Unpicking the anatomy of a crypto scam

Scams are the alternative pandemic

In order to be successful, Authorised Push Payment (APP) scams must constantly morph to reflect current consumer and industry motivations. Consequently, there is one scam that is gaining a disproportionately large amount of momentum - the crypto scam.

The hook of crypto

Public interest in crypto currencies has risen rapidly in recent times. This has been underpinned by a gain in market share, which has increased both its credibility and its media coverage.

Its popularity is fuelled by the potential it can give to make fast and sizeable gains from crypto volatility. Despite hefty falls, it has also had moments of exponential growth, attracting those investors keen to accept the risks for potentially huge rewards.

It is this desire to make money quickly, combined with the fear of missing out, that fraudsters use to their advantage.

How do the scams work?

Crypto scam intricacies vary, from fraudsters posing as Elon Musk to the promise of free sign-up bonuses. Detail aside, the macro level convincer will usually fall into one of two categories: the promise of something for free, or the fear of missing out on an opportunity.   

The diagram shows just one example of how a crypto scam might flow:

Crypto scams create three pillars of hurt

  1. The victim - Consequences can be devastating. However, it's not just the stereotypical older consumer falling victim. Data shows that consumers of any age and background can be lured into scams, such is the level of sophistication.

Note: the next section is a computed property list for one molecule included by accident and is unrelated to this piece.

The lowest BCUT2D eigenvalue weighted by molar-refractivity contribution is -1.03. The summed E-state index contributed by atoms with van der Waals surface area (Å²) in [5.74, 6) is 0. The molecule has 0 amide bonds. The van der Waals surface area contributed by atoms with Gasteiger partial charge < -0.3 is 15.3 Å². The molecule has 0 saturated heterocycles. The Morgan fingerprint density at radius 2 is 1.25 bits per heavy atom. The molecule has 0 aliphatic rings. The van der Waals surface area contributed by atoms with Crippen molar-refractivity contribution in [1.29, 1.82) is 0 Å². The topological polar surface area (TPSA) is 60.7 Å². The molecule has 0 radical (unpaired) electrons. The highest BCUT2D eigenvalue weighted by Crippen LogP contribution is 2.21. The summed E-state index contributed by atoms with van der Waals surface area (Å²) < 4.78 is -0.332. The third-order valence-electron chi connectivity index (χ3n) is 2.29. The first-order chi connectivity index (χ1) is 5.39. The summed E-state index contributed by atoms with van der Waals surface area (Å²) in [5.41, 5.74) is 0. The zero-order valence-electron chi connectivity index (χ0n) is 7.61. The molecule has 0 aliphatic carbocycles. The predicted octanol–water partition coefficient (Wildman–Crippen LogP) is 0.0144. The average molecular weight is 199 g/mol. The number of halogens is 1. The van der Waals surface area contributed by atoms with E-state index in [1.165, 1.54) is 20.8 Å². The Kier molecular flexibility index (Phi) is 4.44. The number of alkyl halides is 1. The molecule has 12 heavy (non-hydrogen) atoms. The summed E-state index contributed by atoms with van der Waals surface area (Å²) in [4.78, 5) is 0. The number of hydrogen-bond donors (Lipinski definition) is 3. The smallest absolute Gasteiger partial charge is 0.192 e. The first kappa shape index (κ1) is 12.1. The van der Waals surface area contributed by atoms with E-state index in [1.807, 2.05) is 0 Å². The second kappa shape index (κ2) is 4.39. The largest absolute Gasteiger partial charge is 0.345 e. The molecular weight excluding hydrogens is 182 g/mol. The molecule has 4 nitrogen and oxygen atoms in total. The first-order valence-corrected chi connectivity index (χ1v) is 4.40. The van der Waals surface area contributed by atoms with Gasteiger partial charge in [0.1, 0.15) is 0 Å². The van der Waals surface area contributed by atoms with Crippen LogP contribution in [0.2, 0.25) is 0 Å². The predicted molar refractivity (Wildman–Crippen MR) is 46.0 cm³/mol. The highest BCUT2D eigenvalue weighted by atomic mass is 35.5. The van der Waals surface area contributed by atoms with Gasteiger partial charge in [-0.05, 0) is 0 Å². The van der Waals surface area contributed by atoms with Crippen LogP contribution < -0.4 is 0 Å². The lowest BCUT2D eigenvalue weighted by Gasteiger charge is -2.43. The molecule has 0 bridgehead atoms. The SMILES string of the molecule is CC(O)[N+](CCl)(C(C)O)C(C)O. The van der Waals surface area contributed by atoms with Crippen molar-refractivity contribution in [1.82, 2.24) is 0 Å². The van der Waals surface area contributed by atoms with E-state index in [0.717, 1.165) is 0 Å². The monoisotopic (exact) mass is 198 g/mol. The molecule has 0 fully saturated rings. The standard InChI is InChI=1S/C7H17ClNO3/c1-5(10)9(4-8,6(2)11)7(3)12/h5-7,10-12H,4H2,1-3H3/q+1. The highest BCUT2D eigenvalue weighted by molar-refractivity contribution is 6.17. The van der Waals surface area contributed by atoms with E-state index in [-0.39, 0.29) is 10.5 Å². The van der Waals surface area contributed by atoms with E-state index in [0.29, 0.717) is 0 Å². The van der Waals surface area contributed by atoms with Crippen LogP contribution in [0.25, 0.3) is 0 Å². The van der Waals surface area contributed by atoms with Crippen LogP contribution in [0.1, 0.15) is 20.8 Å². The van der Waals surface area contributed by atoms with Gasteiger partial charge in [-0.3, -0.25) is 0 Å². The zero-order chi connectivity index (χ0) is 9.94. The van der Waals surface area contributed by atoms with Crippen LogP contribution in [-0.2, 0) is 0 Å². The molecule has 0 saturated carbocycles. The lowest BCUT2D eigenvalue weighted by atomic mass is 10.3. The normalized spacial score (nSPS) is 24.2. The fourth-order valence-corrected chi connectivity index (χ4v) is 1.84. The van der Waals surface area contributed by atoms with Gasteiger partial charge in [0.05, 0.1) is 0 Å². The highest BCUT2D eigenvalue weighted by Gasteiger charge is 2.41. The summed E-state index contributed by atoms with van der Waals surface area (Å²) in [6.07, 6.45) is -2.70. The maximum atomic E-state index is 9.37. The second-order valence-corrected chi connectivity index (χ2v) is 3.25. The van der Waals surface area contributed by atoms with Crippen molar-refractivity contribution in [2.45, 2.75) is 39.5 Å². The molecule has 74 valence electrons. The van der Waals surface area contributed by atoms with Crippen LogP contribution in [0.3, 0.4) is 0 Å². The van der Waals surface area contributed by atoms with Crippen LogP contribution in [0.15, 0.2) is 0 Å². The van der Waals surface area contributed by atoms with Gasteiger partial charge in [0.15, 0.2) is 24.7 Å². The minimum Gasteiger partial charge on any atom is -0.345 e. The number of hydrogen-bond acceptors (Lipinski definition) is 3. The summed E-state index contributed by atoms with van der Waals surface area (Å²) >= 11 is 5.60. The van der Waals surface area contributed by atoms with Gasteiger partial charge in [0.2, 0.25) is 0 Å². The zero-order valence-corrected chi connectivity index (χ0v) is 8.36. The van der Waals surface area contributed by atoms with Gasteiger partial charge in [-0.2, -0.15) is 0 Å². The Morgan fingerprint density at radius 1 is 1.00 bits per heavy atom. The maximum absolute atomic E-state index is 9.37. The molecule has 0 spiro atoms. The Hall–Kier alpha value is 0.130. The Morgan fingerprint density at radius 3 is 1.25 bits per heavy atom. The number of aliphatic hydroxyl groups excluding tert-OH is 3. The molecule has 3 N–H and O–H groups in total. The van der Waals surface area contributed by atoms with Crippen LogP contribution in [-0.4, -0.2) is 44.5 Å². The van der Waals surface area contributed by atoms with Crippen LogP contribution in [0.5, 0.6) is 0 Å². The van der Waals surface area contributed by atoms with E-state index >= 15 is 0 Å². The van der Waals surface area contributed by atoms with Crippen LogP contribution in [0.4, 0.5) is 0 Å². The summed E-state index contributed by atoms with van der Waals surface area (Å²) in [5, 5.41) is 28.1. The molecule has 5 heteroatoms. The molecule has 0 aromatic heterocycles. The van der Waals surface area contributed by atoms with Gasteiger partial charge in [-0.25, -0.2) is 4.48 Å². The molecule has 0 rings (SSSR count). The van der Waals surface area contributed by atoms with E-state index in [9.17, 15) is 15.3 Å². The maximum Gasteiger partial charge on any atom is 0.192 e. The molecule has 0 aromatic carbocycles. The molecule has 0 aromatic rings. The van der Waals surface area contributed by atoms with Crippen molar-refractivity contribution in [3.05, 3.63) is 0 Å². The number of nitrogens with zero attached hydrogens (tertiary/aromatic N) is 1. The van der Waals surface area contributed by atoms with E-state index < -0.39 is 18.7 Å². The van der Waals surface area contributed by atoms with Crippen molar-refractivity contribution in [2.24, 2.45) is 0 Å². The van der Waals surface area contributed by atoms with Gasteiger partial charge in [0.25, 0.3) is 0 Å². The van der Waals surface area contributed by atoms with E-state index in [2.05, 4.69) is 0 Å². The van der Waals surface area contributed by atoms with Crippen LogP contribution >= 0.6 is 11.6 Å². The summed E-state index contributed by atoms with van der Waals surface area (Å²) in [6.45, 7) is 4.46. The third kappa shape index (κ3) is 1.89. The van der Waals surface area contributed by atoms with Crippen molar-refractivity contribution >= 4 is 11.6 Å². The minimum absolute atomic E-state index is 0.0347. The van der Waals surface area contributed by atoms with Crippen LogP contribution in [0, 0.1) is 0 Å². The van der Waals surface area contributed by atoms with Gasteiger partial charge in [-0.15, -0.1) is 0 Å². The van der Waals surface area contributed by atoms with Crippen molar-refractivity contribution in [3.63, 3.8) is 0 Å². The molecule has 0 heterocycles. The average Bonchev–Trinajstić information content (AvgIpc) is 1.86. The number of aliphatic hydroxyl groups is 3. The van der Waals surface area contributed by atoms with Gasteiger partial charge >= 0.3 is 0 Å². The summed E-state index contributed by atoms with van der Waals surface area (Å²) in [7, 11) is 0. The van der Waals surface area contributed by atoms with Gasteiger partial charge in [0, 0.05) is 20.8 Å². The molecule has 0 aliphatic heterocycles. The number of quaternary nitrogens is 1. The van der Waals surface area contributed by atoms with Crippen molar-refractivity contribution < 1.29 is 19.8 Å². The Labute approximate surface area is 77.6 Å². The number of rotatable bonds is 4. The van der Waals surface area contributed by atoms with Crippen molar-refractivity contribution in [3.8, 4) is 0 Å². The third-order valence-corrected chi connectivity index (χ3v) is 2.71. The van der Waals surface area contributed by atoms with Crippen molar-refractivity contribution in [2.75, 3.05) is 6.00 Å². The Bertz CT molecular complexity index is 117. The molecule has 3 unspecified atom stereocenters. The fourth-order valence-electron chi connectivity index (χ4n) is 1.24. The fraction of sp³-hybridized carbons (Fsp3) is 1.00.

1. Most UK banks are signed up to the Contingent Reimbursement Model (CRM), which aims to reduce the impact of APP scams. It is designed to give consumers the confidence that if they fall victim, they will be refunded. While positive for the consumer though, it can significantly impact the bank's fraud budget.
  1. The crypto platforms are the mule accounts, and constant receipt of fraudulent funds could result in irreparable reputational damage. Equally, legitimate users of their services do not want to hear news of their platform being used as a vehicle for money laundering.

How do you stop crypto scams?

  • The bank primarily has a responsibility to protect their customers. A layered approach is critical to success and should include leading edge technology adoption, such as a risk-based approach to transaction monitoring, machine learning and digital intelligence, combined with a robust education and awareness strategy.
  • The crypto platforms have obligations too. As they act as the mule, strong account opening controls are needed to ensure they are fully aware of who they are doing business with. Failure to do this while continuing to facilitate large volumes of fraud will result in business restrictions such as those imposed by a number of major banks. Banks do not enjoy blocking payments, but if certain beneficiaries become a hotbed for fraud, they are left with little choice. There is also an opportunity for the crypto firms to follow the banks lead, and start taking advantage of industry tools available, such as Take Five.
  • Finally, the collaboration opportunity for crypto platforms and banks is genuinely exciting and two-way. The chance to think creatively with the unified aim of better protecting UK consumers is an opportunity both sets of institutions can learn from. While exciting though, it should be acknowledged that there are thousands of players in the space, meaning coordination and execution will need robust planning and time to mature.

If you would like to learn more about data driven & AI focused fraud prevention, please visit https://feedzai.com/industries/retail-banks.